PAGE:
Good point - I've discovered this as well and hence why I include many different things in my scale runs. An example would be tapping a few notes in a blues scale or skipping every other string (forces you to memorize vividly the scale as well)
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#17
Quote by ias05
kinda confused? i already have a pretty decent background with the guitar, im just looking for speed exercizes in order to shred a lot faster and a good way to go about it, without getting some dvd, im sure its good but theres gotta be something good on the net


Check this out. I'm not sure if this is the whole DVD but I found that a little while ago.
#18
Hey edg, from what I can remember, there are 12 major scales.

But, what the hell are the Diatonic Major Scales? Are these the same 12 Major Scales found on the Circle of Fifths with just a fancy name slapped on them meaning seven notes?

See them for yourself:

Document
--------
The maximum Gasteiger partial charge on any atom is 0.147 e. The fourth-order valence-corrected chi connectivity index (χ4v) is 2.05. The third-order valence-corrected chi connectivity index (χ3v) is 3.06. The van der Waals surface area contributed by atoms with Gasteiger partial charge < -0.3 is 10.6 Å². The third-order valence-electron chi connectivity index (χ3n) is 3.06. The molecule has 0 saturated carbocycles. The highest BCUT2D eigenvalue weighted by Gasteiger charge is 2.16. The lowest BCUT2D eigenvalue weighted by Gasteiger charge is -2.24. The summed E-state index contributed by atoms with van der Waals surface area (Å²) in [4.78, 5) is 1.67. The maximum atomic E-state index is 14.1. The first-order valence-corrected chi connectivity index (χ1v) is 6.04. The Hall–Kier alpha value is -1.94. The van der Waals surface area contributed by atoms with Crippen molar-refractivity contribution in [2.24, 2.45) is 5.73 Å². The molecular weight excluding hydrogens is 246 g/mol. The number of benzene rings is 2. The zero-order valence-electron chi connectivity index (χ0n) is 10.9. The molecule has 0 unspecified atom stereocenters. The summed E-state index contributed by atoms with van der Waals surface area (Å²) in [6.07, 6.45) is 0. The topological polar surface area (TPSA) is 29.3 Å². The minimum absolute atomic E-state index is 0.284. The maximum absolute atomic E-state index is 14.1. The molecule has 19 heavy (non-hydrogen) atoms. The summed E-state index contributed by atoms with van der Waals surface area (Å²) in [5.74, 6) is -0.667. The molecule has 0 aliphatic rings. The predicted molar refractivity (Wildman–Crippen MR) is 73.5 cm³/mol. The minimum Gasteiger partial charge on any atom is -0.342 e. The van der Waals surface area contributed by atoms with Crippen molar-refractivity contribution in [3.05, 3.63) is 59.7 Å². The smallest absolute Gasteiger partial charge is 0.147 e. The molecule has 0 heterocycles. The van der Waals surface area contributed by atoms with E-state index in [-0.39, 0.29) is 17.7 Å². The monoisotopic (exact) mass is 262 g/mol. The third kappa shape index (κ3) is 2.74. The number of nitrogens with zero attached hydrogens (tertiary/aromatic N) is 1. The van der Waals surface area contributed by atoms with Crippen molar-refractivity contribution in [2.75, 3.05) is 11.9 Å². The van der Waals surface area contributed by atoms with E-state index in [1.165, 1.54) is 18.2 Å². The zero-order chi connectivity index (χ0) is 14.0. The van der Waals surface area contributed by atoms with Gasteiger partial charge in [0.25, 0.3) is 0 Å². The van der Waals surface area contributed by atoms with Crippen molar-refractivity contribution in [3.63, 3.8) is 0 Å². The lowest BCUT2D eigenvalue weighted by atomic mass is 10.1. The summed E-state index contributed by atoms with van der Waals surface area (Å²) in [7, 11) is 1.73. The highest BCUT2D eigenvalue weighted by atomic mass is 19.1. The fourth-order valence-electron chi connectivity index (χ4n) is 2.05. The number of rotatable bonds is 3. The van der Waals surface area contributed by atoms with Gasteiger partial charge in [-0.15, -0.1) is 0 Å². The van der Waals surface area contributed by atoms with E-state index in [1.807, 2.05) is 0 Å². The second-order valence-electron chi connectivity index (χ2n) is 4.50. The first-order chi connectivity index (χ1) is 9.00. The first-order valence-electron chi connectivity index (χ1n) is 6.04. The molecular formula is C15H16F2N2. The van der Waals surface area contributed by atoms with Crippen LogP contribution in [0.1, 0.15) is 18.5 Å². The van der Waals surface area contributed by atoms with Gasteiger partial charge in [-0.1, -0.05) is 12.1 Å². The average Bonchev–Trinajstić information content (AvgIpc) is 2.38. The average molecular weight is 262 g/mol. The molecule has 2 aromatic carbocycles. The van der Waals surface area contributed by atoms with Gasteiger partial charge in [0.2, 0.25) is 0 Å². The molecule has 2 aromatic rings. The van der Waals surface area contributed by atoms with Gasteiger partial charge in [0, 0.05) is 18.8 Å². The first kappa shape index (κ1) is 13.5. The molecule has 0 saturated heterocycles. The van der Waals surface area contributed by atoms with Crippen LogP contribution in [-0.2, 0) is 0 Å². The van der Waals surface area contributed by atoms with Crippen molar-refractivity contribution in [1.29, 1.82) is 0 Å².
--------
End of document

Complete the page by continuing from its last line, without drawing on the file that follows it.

http://www.powertabs.net/tablature.php?id=8858
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#19
See, when people think scales they automatically think straight up and down.
Scales are absolutely great. Most exercises I do are with a scale, but going
straight up & down is a very very small part of how I practice.

I'm talking about ways to use a scale to focus on very specific things. Like
inside picking, outside picking, finger rolls, cross picking, sweeps, long stretches,
single string up & down. Basically any way you can think of that you may want
to use in a solo. There's some things that are pretty damn hard to pull off fast
unless you've trained your fingers ahead of time and then there's a lot of things